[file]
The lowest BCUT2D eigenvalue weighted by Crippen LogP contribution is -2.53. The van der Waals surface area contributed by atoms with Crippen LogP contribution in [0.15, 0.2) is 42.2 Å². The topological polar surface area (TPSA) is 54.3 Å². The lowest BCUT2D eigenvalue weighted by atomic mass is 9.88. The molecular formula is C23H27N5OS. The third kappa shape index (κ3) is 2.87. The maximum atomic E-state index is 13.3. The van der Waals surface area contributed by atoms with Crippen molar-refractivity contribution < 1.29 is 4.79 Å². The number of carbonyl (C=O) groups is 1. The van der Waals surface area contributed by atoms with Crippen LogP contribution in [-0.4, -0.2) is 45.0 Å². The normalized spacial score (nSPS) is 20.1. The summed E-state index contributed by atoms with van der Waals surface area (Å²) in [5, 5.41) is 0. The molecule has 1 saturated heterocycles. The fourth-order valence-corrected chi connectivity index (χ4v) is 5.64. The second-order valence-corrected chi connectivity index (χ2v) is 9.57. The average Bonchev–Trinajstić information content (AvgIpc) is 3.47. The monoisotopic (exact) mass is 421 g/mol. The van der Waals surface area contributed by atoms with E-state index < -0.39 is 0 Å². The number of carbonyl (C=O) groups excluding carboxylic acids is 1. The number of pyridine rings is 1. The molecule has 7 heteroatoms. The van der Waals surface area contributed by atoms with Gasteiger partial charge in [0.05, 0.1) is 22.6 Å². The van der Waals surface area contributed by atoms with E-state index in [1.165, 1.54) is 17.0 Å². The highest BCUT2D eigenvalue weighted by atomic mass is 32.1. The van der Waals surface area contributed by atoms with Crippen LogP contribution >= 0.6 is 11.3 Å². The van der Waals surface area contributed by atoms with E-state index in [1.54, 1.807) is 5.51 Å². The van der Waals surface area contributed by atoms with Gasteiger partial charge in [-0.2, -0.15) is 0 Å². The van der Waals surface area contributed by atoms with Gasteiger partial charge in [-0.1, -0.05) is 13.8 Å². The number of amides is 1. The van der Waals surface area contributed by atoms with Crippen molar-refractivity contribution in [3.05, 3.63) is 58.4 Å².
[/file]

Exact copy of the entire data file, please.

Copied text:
The lowest BCUT2D eigenvalue weighted by Crippen LogP contribution is -2.53. The van der Waals surface area contributed by atoms with Crippen LogP contribution in [0.15, 0.2) is 42.2 Å². The topological polar surface area (TPSA) is 54.3 Å². The lowest BCUT2D eigenvalue weighted by atomic mass is 9.88. The molecular formula is C23H27N5OS. The third kappa shape index (κ3) is 2.87. The maximum atomic E-state index is 13.3. The van der Waals surface area contributed by atoms with Crippen molar-refractivity contribution < 1.29 is 4.79 Å². The number of carbonyl (C=O) groups is 1. The van der Waals surface area contributed by atoms with Crippen LogP contribution in [-0.4, -0.2) is 45.0 Å². The normalized spacial score (nSPS) is 20.1. The summed E-state index contributed by atoms with van der Waals surface area (Å²) in [5, 5.41) is 0. The molecule has 1 saturated heterocycles. The fourth-order valence-corrected chi connectivity index (χ4v) is 5.64. The second-order valence-corrected chi connectivity index (χ2v) is 9.57. The average Bonchev–Trinajstić information content (AvgIpc) is 3.47. The monoisotopic (exact) mass is 421 g/mol. The van der Waals surface area contributed by atoms with E-state index < -0.39 is 0 Å². The number of carbonyl (C=O) groups excluding carboxylic acids is 1. The number of pyridine rings is 1. The molecule has 7 heteroatoms. The van der Waals surface area contributed by atoms with Gasteiger partial charge in [0.05, 0.1) is 22.6 Å². The van der Waals surface area contributed by atoms with E-state index in [1.165, 1.54) is 17.0 Å². The highest BCUT2D eigenvalue weighted by atomic mass is 32.1. The van der Waals surface area contributed by atoms with Crippen LogP contribution >= 0.6 is 11.3 Å². The van der Waals surface area contributed by atoms with E-state index in [1.54, 1.807) is 5.51 Å². The van der Waals surface area contributed by atoms with Gasteiger partial charge in [-0.2, -0.15) is 0 Å². The van der Waals surface area contributed by atoms with Gasteiger partial charge in [-0.1, -0.05) is 13.8 Å². The number of amides is 1. The van der Waals surface area contributed by atoms with Crippen molar-refractivity contribution in [3.05, 3.63) is 58.4 Å².